That is, the Jewish state is a state that is intrinsically Jewish in that the purpose it serves is to direct the powers of the state to “dealing with the problems of the Jewish people.” In practice, this principle meant the promulgation of a vast array of particularistic “Jewish” laws and policies, including the Law of Return granting the right of free Jewish immigration to Israel; the State Education Law mandating the inculcation of “the values of Jewish culture” and “loyalty to the Jewish people”; the involvement of the Israeli armed forces and security services in rescue operations of non-Israeli Jews in foreign countries; the use of Israeli courts to try and punish Nazi war criminals for “crimes against the Jewish people”; laws mandating the state’s adoption of Jewish symbols, as well as the Jewish holidays and Sabbath; and many others. Of course, one could argue about the specifics of any of these particular “Jewish” policies. But virtually all Jews embraced the idea that Israel had been established as a “Jewish state,” not only in terms of its demographics, but also in its purpose, values, policies and institutions.
The present effort to propagate the new concept of a “state of the Jews”—and to read it back into Zionist history beginning with Herzl—therefore represents a conscious choice to break with the most central concept in the Israeli political tradition, and to replace it with something else. As the historian Mordechai Bar-On of Yad Yitzhak Ben-Tzvi has described this movement recently:
In the debate over the Jewishness of Israel... [many] prefer to refrain from calling Israel a “Jewish state.” They prefer to use the more neutral term “the state of the Jews.” This preference implies that... Israel is best described factually as a state in which Jews are a majority....9
As Bar-On explains, the term “Jewish state” is being rejected by leading Israeli intellectuals and public figures due to a growing ideological discomfort with the normative implications of a state that is “Jewish” in its essential purpose. The term “state of the Jews,” on the other hand, is descriptive, relating almost exclusively to the fact that Israel is “a state in which Jews are a majority.” Although adherents of the term do not all use it in precisely the same way, the common denominator among them is that they are opposed to, or uncertain about, the idea that the State of Israel should be principally concerned with the interests and aspirations of the Jewish people. They prefer to understand Israel’s purpose as being identical to that of “all other states”—namely, providing for the welfare of the individuals living within its borders. As Amos Oz puts it: “The state is a tool... and this tool has to belong to all its citizens—Jews, Moslems, Christians.... The concept of a ‘Jewish state’ is nothing other than a snare.”10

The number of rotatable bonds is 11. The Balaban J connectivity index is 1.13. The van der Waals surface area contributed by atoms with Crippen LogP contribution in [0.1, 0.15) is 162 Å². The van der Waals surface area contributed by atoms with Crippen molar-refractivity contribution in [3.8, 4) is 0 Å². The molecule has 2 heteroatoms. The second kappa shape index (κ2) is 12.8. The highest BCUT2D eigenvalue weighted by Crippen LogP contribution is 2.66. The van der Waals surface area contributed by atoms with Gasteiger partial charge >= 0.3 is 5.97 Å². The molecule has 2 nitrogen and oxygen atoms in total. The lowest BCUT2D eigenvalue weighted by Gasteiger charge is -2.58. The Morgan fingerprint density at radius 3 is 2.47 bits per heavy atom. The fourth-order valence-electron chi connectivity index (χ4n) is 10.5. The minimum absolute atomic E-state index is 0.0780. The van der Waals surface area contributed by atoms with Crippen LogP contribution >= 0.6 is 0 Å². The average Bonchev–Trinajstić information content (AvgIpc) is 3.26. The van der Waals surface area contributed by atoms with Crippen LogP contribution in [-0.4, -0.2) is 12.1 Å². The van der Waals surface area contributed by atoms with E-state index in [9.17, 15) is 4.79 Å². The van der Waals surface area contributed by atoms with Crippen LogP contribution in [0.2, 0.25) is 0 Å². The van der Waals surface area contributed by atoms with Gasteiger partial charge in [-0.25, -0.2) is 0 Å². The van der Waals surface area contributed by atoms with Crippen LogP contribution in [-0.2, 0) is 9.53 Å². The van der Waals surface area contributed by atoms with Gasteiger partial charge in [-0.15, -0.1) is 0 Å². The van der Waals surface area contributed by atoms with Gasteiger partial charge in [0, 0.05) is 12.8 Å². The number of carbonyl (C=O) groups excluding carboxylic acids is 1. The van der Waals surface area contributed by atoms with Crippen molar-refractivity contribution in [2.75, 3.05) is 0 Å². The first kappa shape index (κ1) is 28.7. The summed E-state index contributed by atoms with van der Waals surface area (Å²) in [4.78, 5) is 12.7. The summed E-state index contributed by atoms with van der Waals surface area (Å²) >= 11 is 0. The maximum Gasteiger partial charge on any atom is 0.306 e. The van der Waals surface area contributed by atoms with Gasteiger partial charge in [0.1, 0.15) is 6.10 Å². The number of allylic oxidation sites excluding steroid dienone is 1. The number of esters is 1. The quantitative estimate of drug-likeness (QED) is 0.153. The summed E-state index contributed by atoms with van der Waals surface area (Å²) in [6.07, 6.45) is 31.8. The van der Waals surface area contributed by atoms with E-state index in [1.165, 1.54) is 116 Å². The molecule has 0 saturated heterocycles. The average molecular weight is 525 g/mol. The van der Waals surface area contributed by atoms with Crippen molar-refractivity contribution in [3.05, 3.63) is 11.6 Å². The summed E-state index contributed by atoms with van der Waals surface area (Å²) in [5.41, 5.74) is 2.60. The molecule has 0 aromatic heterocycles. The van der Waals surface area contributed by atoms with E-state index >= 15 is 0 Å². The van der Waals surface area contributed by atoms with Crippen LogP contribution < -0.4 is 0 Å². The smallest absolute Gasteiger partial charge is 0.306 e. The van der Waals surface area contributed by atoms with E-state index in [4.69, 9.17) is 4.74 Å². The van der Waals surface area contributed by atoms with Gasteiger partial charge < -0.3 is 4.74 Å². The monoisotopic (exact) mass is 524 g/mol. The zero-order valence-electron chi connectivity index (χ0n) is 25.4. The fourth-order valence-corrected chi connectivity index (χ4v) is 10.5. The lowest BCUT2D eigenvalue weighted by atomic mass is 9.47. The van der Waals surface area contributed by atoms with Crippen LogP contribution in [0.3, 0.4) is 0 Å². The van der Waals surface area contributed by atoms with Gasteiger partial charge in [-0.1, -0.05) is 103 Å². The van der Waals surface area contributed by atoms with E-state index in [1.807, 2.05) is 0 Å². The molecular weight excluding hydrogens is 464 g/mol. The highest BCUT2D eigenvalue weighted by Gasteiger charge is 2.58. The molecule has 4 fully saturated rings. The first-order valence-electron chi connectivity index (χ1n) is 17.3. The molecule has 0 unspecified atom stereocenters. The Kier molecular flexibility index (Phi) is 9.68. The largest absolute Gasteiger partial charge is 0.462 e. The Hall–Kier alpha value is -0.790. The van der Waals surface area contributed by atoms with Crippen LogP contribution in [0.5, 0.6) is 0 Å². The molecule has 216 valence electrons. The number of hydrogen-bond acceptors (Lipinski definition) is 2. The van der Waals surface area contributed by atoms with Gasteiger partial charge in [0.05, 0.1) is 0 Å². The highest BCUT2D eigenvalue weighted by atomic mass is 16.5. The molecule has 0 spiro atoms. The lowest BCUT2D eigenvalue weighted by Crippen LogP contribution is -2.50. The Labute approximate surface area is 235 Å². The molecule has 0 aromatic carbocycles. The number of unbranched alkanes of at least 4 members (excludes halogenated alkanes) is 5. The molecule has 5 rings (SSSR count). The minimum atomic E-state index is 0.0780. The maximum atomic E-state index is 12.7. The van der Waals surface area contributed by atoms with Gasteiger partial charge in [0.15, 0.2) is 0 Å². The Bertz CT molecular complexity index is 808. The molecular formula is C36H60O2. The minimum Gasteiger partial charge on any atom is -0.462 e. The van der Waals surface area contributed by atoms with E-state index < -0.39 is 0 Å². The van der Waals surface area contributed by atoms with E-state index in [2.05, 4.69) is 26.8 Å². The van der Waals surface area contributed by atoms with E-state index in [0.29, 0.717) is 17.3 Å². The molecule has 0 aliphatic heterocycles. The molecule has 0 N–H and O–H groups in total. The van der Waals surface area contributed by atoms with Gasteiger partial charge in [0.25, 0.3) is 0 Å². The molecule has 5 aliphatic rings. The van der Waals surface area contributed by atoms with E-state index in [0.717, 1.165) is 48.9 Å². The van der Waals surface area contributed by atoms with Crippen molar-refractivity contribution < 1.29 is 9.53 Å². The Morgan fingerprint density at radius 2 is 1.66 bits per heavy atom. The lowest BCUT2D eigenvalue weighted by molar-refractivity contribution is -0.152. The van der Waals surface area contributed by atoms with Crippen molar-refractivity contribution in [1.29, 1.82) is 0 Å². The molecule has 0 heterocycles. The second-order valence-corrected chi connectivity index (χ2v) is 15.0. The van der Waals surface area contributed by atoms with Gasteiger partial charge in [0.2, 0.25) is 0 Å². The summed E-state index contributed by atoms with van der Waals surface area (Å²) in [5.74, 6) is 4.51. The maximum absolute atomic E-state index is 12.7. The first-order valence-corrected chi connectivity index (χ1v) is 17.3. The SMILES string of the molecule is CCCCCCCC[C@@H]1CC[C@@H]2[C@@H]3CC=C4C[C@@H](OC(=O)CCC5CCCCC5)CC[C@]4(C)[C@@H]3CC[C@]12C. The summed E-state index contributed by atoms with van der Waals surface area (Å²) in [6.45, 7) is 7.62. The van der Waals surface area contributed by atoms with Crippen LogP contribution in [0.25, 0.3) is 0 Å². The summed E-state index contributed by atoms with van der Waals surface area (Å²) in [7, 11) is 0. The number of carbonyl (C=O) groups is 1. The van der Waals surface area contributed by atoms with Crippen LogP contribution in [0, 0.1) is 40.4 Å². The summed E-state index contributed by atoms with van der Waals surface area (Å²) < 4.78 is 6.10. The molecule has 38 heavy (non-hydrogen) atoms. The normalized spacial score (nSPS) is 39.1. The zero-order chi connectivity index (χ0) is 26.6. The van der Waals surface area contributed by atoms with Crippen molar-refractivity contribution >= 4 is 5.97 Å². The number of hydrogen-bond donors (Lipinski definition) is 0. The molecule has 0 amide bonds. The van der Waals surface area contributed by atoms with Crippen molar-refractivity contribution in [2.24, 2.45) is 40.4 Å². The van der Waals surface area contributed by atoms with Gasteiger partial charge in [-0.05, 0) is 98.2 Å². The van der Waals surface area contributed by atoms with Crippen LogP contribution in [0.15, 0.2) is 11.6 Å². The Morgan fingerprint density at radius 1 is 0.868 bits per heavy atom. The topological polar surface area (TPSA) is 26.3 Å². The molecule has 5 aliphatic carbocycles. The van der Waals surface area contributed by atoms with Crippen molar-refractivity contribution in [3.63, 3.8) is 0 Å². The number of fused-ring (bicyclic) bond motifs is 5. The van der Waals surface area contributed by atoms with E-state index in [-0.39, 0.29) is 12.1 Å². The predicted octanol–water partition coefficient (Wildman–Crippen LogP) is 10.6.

It is this contemporary dissent from the political concept of Israel as a “Jewish state” that is in large part driving the insistence that Theodor Herzl never wanted such a state—and that his Judenstaat was supposed to be a “state of the Jews.” For if Herzl, as the founder of the Zionist Organization, never intended to establish anything other than a “state of the Jews”—a neutral state that would contain a majority of Jews, but would in other respects be an essentially non-Jewish state—then today’s “state of the Jews” partisans can portray themselves as advocates of the real Zionist tradition on which Israel’s public life rests. In other words, the claim that Herzl might have opposed the idea of a Jewish state is becoming a weapon in the struggle against the explicit intention of David Ben-Gurion and the signers of the Declaration of Independence to establish Israel as a “Jewish state.”
Obviously, one cannot argue that the movement to uproot the traditional concept of Israel as the Jewish state is illegitimate. But there is little to be said for enlisting Herzl in this struggle. For much as today’s “state of the Jews” activists may wish it, Herzl was not one of them. He named his book The Jewish State because he believed that this term accurately described the state he sought to establish. In order to establish this claim, I will consider three questions. First, I will examine the semantic issue of whether Herzl did or did not intend the title of his book to be The Jewish State. Second, I will ask whether, in terms of political ideals, the state that Herzl proposed in his book was in a significant sense an intrinsically “Jewish” state. And third, since many who have jumped on the “state of the Jews” bandwagon have linked this term with Herzl’s supposed belief in a “separation” of Jewish religion from the state, I will inquire whether the author of The Jewish State did in fact embrace such a doctrine. Once these various aspects are taken into consideration, I believe it will be possible to conclude that the argument that Herzl’s Judenstaat was intended to be a neutral “state of the Jews” is without merit.